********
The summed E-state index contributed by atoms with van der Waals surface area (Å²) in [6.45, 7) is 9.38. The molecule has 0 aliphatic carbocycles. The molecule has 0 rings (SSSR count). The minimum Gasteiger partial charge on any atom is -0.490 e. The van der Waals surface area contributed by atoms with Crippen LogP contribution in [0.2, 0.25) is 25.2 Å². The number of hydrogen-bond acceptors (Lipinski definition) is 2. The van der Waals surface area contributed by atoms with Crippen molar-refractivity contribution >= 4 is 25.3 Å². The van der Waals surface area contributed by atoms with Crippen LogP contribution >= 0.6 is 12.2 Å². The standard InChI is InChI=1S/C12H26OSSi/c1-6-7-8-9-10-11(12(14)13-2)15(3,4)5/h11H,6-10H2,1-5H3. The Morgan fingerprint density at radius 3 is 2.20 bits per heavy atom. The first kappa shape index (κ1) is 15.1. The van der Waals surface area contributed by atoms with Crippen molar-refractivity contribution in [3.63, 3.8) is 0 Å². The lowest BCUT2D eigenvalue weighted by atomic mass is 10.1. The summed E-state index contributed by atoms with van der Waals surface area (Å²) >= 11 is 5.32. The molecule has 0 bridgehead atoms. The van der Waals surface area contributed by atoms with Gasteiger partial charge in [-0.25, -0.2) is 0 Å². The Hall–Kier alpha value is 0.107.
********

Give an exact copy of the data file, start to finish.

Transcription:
The summed E-state index contributed by atoms with van der Waals surface area (Å²) in [6.45, 7) is 9.38. The molecule has 0 aliphatic carbocycles. The molecule has 0 rings (SSSR count). The minimum Gasteiger partial charge on any atom is -0.490 e. The van der Waals surface area contributed by atoms with Crippen LogP contribution in [0.2, 0.25) is 25.2 Å². The number of hydrogen-bond acceptors (Lipinski definition) is 2. The van der Waals surface area contributed by atoms with Crippen molar-refractivity contribution >= 4 is 25.3 Å². The van der Waals surface area contributed by atoms with Crippen LogP contribution >= 0.6 is 12.2 Å². The standard InChI is InChI=1S/C12H26OSSi/c1-6-7-8-9-10-11(12(14)13-2)15(3,4)5/h11H,6-10H2,1-5H3. The Morgan fingerprint density at radius 3 is 2.20 bits per heavy atom. The first kappa shape index (κ1) is 15.1. The van der Waals surface area contributed by atoms with Crippen molar-refractivity contribution in [3.63, 3.8) is 0 Å². The lowest BCUT2D eigenvalue weighted by atomic mass is 10.1. The summed E-state index contributed by atoms with van der Waals surface area (Å²) >= 11 is 5.32. The molecule has 0 bridgehead atoms. The van der Waals surface area contributed by atoms with Gasteiger partial charge in [-0.25, -0.2) is 0 Å². The Hall–Kier alpha value is 0.107.